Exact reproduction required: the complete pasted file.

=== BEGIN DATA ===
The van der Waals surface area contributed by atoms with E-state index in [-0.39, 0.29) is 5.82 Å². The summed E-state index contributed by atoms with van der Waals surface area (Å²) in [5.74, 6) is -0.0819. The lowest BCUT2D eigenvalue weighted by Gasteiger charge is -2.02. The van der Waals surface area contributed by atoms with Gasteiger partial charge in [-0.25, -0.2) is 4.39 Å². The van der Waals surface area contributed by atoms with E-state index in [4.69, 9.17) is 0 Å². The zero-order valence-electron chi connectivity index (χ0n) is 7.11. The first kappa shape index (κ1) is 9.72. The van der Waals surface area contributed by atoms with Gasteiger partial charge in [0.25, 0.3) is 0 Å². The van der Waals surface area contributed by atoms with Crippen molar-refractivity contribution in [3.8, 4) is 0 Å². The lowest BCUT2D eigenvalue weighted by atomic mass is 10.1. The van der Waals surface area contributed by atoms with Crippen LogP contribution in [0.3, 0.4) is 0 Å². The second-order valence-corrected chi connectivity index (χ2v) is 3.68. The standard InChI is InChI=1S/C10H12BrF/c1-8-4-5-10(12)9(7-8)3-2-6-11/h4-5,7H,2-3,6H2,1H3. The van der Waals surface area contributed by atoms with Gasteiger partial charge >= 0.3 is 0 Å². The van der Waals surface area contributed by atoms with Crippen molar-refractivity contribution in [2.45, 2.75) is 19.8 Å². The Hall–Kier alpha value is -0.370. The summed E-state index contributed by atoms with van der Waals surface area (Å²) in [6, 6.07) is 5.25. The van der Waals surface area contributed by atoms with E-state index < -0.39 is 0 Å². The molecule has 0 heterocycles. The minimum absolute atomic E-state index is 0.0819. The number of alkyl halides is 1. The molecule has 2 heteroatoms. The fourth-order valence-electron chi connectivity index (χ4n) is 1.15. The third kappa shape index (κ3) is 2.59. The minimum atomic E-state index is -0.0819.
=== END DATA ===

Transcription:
The van der Waals surface area contributed by atoms with E-state index in [-0.39, 0.29) is 5.82 Å². The summed E-state index contributed by atoms with van der Waals surface area (Å²) in [5.74, 6) is -0.0819. The lowest BCUT2D eigenvalue weighted by Gasteiger charge is -2.02. The van der Waals surface area contributed by atoms with Gasteiger partial charge in [-0.25, -0.2) is 4.39 Å². The van der Waals surface area contributed by atoms with E-state index in [4.69, 9.17) is 0 Å². The zero-order valence-electron chi connectivity index (χ0n) is 7.11. The first kappa shape index (κ1) is 9.72. The van der Waals surface area contributed by atoms with Gasteiger partial charge in [0.25, 0.3) is 0 Å². The van der Waals surface area contributed by atoms with Crippen molar-refractivity contribution in [3.8, 4) is 0 Å². The lowest BCUT2D eigenvalue weighted by atomic mass is 10.1. The van der Waals surface area contributed by atoms with Crippen LogP contribution in [0.3, 0.4) is 0 Å². The second-order valence-corrected chi connectivity index (χ2v) is 3.68. The standard InChI is InChI=1S/C10H12BrF/c1-8-4-5-10(12)9(7-8)3-2-6-11/h4-5,7H,2-3,6H2,1H3. The van der Waals surface area contributed by atoms with Gasteiger partial charge >= 0.3 is 0 Å². The van der Waals surface area contributed by atoms with Crippen molar-refractivity contribution in [2.45, 2.75) is 19.8 Å². The Hall–Kier alpha value is -0.370. The summed E-state index contributed by atoms with van der Waals surface area (Å²) in [6, 6.07) is 5.25. The van der Waals surface area contributed by atoms with E-state index < -0.39 is 0 Å². The molecule has 0 heterocycles. The minimum absolute atomic E-state index is 0.0819. The number of alkyl halides is 1. The molecule has 2 heteroatoms. The fourth-order valence-electron chi connectivity index (χ4n) is 1.15. The third kappa shape index (κ3) is 2.59. The minimum atomic E-state index is -0.0819.